BORA CMI >
Chr. Michelsen Institute >
CMI Collection (Reports, Working Papers, Articles etc.) >
Please use this identifier to cite or link to this item:
|Title: ||Human Resources for Health in Tanzania: Challenges, Policy Options and Knowledge Gaps|
|Authors: ||Mæstad, Ottar|
|Keywords: ||Health sector|
|Issue Date: ||2006 |
|Publisher: ||Chr. Michelsen Institute|
|Series/Report no.: ||CMI Report|
R 2006: 3
|Abstract: ||The number of health workers in Tanzania has declined sharply over the last decade. The present number of health personnel in Tanzania is low both by international standards and relative to national staffing norms, and an even greater shortage of health workers is expected in the future. Due to geographical imbalance in the distribution of health workers, the shortage is most strongly felt in rural areas. The shortage is amplified by low productivity and sub-standard performance in some parts of the health workforce.
Although the human resource situation of the Tanzanian health sector seems to be recognised as a crisis by the political leadership, the fundamental reasons for the crisis have yet to be addressed. Among the challenges ahead are the need to place the human resource issue higher on the agenda in national policy processes and documents, the need to address financial constraints, the need for further evidence on which policies are most effective in addressing the various aspects of the problem, and the need to strengthen the Human Resource Department of the Ministry of Health.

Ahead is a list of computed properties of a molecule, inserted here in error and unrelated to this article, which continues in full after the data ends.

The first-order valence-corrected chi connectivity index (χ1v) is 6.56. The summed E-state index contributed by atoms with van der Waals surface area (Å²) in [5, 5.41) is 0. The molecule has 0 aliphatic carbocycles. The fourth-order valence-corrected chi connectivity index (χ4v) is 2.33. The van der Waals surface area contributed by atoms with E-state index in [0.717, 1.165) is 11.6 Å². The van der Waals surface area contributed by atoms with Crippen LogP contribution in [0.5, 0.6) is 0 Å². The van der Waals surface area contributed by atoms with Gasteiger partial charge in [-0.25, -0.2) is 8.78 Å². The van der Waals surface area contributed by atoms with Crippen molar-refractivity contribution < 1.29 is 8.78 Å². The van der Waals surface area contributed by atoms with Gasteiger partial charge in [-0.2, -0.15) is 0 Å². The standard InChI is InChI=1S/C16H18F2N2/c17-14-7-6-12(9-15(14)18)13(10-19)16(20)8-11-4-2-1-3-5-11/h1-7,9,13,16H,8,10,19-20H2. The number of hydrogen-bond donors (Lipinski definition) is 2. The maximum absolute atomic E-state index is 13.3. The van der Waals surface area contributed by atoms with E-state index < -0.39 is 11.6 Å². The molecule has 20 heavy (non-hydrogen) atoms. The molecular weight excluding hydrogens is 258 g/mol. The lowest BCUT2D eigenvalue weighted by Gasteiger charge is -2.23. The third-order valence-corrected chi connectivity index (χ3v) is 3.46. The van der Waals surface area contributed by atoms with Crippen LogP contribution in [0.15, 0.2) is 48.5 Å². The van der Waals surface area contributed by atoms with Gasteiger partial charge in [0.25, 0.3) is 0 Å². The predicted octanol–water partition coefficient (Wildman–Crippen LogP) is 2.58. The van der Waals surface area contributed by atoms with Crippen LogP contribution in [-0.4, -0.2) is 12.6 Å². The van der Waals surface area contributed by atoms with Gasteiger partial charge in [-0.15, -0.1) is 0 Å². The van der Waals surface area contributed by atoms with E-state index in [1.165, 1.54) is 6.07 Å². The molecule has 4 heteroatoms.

An important challenge for health policy makers in Tanzania is to design a human resource strategy that appropriately reflects and responds to the current crisis. This report presents a framework that may form the basis for such a strategy process. It also presents existing evidence of relevance for the choice among available strategic options.
The report also identifies knowledge gaps that need to be addressed in order to improve the evidence base for human resource strategies in the health sector. Knowledge gaps are large when it comes to the effect of alternative policy interventions, and intervention based studies are called for in order to fill these gaps.|
|Appears in Collections:||CMI Collection (Reports, Working Papers, Articles etc.)|
Files in This Item:
|Report R 2006-3.pdf||412Kb||Adobe PDF||View/Open|
Items in DSpace are protected by copyright, with all rights reserved, unless otherwise indicated.